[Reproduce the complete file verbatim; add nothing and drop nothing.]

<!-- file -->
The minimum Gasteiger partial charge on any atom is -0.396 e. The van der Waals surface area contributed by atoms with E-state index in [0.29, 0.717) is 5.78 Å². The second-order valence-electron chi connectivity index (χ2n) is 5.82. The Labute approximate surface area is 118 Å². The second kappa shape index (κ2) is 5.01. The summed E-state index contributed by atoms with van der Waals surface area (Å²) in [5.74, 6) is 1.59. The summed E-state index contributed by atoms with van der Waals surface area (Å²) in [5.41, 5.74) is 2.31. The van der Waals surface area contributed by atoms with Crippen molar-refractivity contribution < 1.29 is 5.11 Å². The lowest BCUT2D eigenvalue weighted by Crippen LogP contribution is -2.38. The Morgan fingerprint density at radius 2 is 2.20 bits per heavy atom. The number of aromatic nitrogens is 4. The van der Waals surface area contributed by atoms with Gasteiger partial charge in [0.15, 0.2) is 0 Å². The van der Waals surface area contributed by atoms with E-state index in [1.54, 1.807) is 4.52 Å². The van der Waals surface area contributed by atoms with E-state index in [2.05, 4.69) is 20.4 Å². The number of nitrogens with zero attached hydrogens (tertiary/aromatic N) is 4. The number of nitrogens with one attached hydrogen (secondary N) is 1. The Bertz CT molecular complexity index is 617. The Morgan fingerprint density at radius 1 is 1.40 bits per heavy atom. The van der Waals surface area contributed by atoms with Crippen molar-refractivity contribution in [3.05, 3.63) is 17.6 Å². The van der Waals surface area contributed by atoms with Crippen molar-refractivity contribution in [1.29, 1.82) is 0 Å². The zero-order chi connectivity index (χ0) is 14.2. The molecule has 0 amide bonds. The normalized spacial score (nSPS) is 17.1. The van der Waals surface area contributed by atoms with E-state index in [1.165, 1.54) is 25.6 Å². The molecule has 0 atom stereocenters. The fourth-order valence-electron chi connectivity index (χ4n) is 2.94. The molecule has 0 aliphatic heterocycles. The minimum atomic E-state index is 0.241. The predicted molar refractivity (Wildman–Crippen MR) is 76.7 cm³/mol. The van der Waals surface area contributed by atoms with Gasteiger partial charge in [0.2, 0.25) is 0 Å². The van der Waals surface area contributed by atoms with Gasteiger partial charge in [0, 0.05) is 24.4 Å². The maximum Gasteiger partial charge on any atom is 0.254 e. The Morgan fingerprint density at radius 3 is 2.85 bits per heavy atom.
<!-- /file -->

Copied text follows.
The minimum Gasteiger partial charge on any atom is -0.396 e. The van der Waals surface area contributed by atoms with E-state index in [0.29, 0.717) is 5.78 Å². The second-order valence-electron chi connectivity index (χ2n) is 5.82. The Labute approximate surface area is 118 Å². The second kappa shape index (κ2) is 5.01. The summed E-state index contributed by atoms with van der Waals surface area (Å²) in [5.74, 6) is 1.59. The summed E-state index contributed by atoms with van der Waals surface area (Å²) in [5.41, 5.74) is 2.31. The van der Waals surface area contributed by atoms with Crippen molar-refractivity contribution < 1.29 is 5.11 Å². The lowest BCUT2D eigenvalue weighted by Crippen LogP contribution is -2.38. The Morgan fingerprint density at radius 2 is 2.20 bits per heavy atom. The number of aromatic nitrogens is 4. The van der Waals surface area contributed by atoms with Gasteiger partial charge in [0.15, 0.2) is 0 Å². The van der Waals surface area contributed by atoms with E-state index in [1.54, 1.807) is 4.52 Å². The van der Waals surface area contributed by atoms with E-state index in [2.05, 4.69) is 20.4 Å². The number of nitrogens with zero attached hydrogens (tertiary/aromatic N) is 4. The number of nitrogens with one attached hydrogen (secondary N) is 1. The Bertz CT molecular complexity index is 617. The Morgan fingerprint density at radius 1 is 1.40 bits per heavy atom. The van der Waals surface area contributed by atoms with Crippen molar-refractivity contribution in [3.05, 3.63) is 17.6 Å². The van der Waals surface area contributed by atoms with Crippen molar-refractivity contribution in [1.29, 1.82) is 0 Å². The zero-order chi connectivity index (χ0) is 14.2. The molecule has 0 amide bonds. The normalized spacial score (nSPS) is 17.1. The van der Waals surface area contributed by atoms with E-state index in [1.165, 1.54) is 25.6 Å². The molecule has 0 atom stereocenters. The fourth-order valence-electron chi connectivity index (χ4n) is 2.94. The molecule has 0 aliphatic heterocycles. The minimum atomic E-state index is 0.241. The predicted molar refractivity (Wildman–Crippen MR) is 76.7 cm³/mol. The van der Waals surface area contributed by atoms with Gasteiger partial charge in [0.2, 0.25) is 0 Å². The van der Waals surface area contributed by atoms with Gasteiger partial charge in [0, 0.05) is 24.4 Å². The maximum Gasteiger partial charge on any atom is 0.254 e. The Morgan fingerprint density at radius 3 is 2.85 bits per heavy atom.